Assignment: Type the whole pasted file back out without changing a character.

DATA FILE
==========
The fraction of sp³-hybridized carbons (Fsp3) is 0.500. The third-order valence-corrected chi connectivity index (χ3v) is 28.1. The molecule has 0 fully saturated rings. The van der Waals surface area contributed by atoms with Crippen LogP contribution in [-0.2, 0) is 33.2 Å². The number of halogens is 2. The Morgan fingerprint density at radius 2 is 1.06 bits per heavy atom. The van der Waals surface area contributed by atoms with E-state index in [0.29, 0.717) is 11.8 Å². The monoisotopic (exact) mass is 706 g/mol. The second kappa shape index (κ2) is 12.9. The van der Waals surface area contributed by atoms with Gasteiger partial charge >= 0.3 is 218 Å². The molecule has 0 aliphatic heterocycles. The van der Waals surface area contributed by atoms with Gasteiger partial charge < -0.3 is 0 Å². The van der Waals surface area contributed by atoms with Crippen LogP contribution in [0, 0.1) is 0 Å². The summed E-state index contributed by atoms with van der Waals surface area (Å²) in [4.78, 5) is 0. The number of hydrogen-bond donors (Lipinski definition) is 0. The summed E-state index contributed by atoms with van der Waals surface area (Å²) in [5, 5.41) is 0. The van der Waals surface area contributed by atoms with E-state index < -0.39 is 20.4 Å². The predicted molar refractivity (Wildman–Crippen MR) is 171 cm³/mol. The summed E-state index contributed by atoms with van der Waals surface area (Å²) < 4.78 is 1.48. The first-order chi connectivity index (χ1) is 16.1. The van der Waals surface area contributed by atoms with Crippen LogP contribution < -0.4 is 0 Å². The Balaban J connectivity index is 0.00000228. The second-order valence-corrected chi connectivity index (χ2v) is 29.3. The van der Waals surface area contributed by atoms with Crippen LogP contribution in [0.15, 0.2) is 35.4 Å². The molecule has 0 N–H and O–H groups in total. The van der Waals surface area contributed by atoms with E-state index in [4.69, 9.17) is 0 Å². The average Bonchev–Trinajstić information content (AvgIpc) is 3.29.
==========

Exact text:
The fraction of sp³-hybridized carbons (Fsp3) is 0.500. The third-order valence-corrected chi connectivity index (χ3v) is 28.1. The molecule has 0 fully saturated rings. The van der Waals surface area contributed by atoms with Crippen LogP contribution in [-0.2, 0) is 33.2 Å². The number of halogens is 2. The Morgan fingerprint density at radius 2 is 1.06 bits per heavy atom. The van der Waals surface area contributed by atoms with E-state index in [0.29, 0.717) is 11.8 Å². The monoisotopic (exact) mass is 706 g/mol. The second kappa shape index (κ2) is 12.9. The van der Waals surface area contributed by atoms with Gasteiger partial charge >= 0.3 is 218 Å². The molecule has 0 aliphatic heterocycles. The van der Waals surface area contributed by atoms with Gasteiger partial charge < -0.3 is 0 Å². The van der Waals surface area contributed by atoms with Crippen LogP contribution in [0, 0.1) is 0 Å². The summed E-state index contributed by atoms with van der Waals surface area (Å²) in [4.78, 5) is 0. The number of hydrogen-bond donors (Lipinski definition) is 0. The summed E-state index contributed by atoms with van der Waals surface area (Å²) in [5, 5.41) is 0. The van der Waals surface area contributed by atoms with E-state index < -0.39 is 20.4 Å². The predicted molar refractivity (Wildman–Crippen MR) is 171 cm³/mol. The summed E-state index contributed by atoms with van der Waals surface area (Å²) < 4.78 is 1.48. The first-order chi connectivity index (χ1) is 16.1. The van der Waals surface area contributed by atoms with Crippen LogP contribution < -0.4 is 0 Å². The Balaban J connectivity index is 0.00000228. The second-order valence-corrected chi connectivity index (χ2v) is 29.3. The van der Waals surface area contributed by atoms with Crippen LogP contribution in [0.15, 0.2) is 35.4 Å². The molecule has 0 N–H and O–H groups in total. The van der Waals surface area contributed by atoms with E-state index in [4.69, 9.17) is 0 Å². The average Bonchev–Trinajstić information content (AvgIpc) is 3.29.